Christ in Auschwitz
After the enthusiastic and successful Premiere of Ludger Vollmer’s refugee teen-opera Border on Wednesday, it was straight into staging rehearsals for my next piece, Mieczysław Weinberg’s Die Passagieren (The Passenger); from refugees to concentration camps!
Weinberg was a Jewish-Polish composer who had fled to Russia in 1939. Although the opera was written in 1968, it was banned by the Soviet Union, and it didn’t receive it’s first staging until only a few years back in Bregenz. Our performance will be the German premiere. It is based on a semi-autobiographical novel by Zofia Posmysz.
Posmysz, now 88, wrote her novel in 1962 after a chilling experience in Paris three years earlier when she mistook the shrill yelling of a German tourist for one of her Auschwitz guards: “It wasn’t her… But still my heart stopped beating for a moment. And then I thought: what would I have done if it had been her?”
She was haunted by the same question during the trial in Krakow of the Auschwitz camp supervisor Mandel and Kommandant Höss, wondering if her own block warder might be among them. But justice never caught up with her. “Leave judgment to God,” she said. In writing the novel, she focused on the psychological drama, rather than the struggle to stay alive: “To reproduce the reality of Auschwitz, one would have to describe… how one makes it through 15 minutes.” Words, she said, cannot describe the full horror. Nor painting. “Perhaps only music.”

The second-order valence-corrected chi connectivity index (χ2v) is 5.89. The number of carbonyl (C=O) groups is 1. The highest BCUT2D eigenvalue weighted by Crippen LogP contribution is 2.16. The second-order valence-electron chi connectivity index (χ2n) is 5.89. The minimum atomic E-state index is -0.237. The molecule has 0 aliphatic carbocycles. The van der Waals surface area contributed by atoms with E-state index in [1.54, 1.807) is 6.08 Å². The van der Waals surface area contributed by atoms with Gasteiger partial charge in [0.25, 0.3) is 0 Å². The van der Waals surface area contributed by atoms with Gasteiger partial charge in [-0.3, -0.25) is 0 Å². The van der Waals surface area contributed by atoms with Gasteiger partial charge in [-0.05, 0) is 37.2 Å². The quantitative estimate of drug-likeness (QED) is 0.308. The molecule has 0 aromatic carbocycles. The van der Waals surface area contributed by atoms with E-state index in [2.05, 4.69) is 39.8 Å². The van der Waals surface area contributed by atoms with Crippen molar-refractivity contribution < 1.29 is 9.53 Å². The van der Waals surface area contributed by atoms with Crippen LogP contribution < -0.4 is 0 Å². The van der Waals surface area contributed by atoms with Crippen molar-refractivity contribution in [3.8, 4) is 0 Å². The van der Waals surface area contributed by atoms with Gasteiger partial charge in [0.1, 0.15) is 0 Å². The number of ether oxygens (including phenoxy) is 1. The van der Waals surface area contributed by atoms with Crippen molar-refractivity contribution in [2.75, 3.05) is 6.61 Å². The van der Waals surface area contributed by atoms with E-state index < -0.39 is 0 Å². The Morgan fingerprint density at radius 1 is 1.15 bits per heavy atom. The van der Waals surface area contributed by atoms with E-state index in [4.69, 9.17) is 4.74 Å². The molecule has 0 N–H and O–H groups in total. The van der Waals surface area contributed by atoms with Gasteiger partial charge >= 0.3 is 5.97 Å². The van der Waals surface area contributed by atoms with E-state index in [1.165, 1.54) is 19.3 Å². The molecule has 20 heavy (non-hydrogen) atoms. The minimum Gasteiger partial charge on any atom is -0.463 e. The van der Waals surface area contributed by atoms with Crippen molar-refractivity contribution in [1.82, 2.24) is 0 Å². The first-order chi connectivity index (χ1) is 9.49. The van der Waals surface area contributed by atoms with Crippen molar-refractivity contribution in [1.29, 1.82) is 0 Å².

– Dalya Alberge
It really is humbling to feel the weight that comes knowing that my character, Tadeusz, is based on a real person. The courage was real courage, of someone who actually stood in that situation.
In the opera, Tadeusz paints a medallion of his fiancee, Martha (the main character) for her. In reality, Zofia and Tadeusz met three times, and on the third meeting he gave her a medallion with the image of Christ.
One scene in the opera depicts a prisoner designing a medallion. Some prisoners had to produce jewellery for the SS. One of them risked his life secretly making her a delicate pendant that features the head of Christ crowned with barbed-wire and inscribed “Auschwitz 1943”. She wears it to this day. – Dalya Alberge
It is a powerful piece, because it is a powerful, true story, and I feel the weight of honouring it.